“Where does true reggae go from here?” I asked myself this question, when the news came this morning that Buju Banton had been sentenced to 10 years in jail. His sentence id the result of a February cocaine trafficking incident with an undercover cop. A conspiracy which was said to have taken place in a police controlled warehouse in Florida in December 2009. The court was filled with family, friends, artiste such as Wanye Wonder,Delly Ranks, Gramps Morgan and fans of Buju. I keep hearing the echo of Danny Glover’s pen as it wrote “Your honor, Mark Myrie is not a drug dealer… Society would not benefit from his incarceration.” Buju in his life time has been an Icon and mentor to many although not particularly to Gay rights movement from his popular song ‘Boom Bye Bye.’
I remember after graduating from college and looking for a job, interviews upon interviews and not getting that call. The “congratulation,welcome to our team” call . I was loosing hope, low self esteem, worthless, depressed ready to just quit. Was my 3.3 GPA not good enough? I cried sometimes and even decided not to go for more interviews until that day when I turned my radio on and heard:
Today you’re down comes tomorrow | Chances of rising again seems hollow | Doubt may be in your mind oh oh give it time | And all will be fine
Seem you cannot make it but you can | Though the road maybe winding and long | Our feet might get weary but not our minds | We will find light in the darkest of times | Oh oh we are tomorrow’s keepers | Wake up now bright nation of thinkers
| Mighty triumphant fearless be a beacon of hope
As the river swells its banks | the sea meets the sands | We should all hold hands | With our fellow man | Let your voices be heard | Love is the word | Cast anger away | Its whole brand new day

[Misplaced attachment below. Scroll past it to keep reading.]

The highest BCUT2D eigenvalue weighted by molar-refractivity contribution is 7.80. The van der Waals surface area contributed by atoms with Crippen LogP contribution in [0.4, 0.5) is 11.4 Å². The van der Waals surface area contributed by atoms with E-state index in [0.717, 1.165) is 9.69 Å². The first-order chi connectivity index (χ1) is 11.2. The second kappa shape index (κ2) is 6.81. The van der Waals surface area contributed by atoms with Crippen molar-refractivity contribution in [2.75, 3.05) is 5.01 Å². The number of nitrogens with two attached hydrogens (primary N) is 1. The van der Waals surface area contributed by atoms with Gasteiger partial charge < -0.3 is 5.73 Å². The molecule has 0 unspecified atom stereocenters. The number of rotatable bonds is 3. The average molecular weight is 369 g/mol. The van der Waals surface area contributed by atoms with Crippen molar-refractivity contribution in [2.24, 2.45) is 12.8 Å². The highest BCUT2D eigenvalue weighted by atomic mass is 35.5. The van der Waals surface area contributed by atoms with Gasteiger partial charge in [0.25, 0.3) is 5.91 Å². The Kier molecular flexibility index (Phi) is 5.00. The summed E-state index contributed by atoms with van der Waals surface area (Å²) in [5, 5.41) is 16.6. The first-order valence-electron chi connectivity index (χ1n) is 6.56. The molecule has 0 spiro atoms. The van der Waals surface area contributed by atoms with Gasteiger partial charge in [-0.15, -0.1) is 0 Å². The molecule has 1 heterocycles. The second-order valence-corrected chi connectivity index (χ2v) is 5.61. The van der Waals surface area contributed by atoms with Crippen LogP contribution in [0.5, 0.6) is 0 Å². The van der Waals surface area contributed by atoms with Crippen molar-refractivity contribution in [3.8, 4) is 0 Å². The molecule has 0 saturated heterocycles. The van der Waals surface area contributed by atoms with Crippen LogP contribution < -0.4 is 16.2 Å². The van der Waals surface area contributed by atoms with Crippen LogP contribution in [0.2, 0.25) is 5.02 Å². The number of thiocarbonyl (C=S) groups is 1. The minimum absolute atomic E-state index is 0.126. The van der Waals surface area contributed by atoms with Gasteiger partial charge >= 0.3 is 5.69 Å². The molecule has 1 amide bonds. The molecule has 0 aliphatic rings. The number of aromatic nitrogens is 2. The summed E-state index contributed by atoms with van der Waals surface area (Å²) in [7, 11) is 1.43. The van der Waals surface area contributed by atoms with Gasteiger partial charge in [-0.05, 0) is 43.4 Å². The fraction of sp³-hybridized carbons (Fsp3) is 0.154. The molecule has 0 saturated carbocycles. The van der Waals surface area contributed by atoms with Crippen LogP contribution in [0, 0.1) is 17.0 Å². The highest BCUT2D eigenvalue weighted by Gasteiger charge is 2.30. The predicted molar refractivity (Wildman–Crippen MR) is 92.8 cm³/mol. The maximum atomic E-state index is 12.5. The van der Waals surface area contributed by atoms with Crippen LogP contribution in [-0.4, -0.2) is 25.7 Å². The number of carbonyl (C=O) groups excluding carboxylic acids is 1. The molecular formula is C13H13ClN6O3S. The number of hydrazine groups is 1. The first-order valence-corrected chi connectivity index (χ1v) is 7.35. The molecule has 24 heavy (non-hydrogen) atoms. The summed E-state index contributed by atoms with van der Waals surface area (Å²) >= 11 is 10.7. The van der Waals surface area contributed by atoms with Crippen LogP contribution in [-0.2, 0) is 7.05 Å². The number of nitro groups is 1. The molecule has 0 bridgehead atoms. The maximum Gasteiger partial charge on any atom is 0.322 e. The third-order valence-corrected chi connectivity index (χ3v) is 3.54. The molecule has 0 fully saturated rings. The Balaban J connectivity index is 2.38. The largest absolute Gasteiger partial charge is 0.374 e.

Now Today, I am a financial banker and today I say thank you Buju Banton, because this song gave me my carrier, a life, a family and the power to encourage others.
” Where does my reggae go from here?” Reggae lives in our soul and it shall continue to lift up the hearts of many. The same reggae that has lived from the “orijinatiors” such as Bob Marley before. The same “one love one heart” from Bob Marley that still plays on radio stations as if it is brand new. ” Redemption song on an acoustic from any man or woman, race or culture. Reggae lives, even if it is ” Not an easy road”
Some have argued that Buju’s orijin as a Rasta Jamaican reggae artist played a part in his arrest and conviction. If this is the case, it is about time we dilute the stereotype that every Jamaican is a drug dealer, every dreadlock is a drug dealer or every reggae artist is a drug dealer. We are quick to label people because of their appearance. Buju’s orijin might have prompted the informant to approach him on the trans-Atlantic flight in July 2009 and insisted they meet to set up a cocaine purchase. Although buju might regret entertaining that conversation which led to this mess, we ought to learn from this in correcting the stereotype.
Buju’s lawyer David Markus commented: “This is a sad day for Mr. Myrie. This is a sad day for his native Jamaica. He’s a good man who has done great things in his life… he intends to appeal the guilty verdict and the 10-year sentence very shortly.”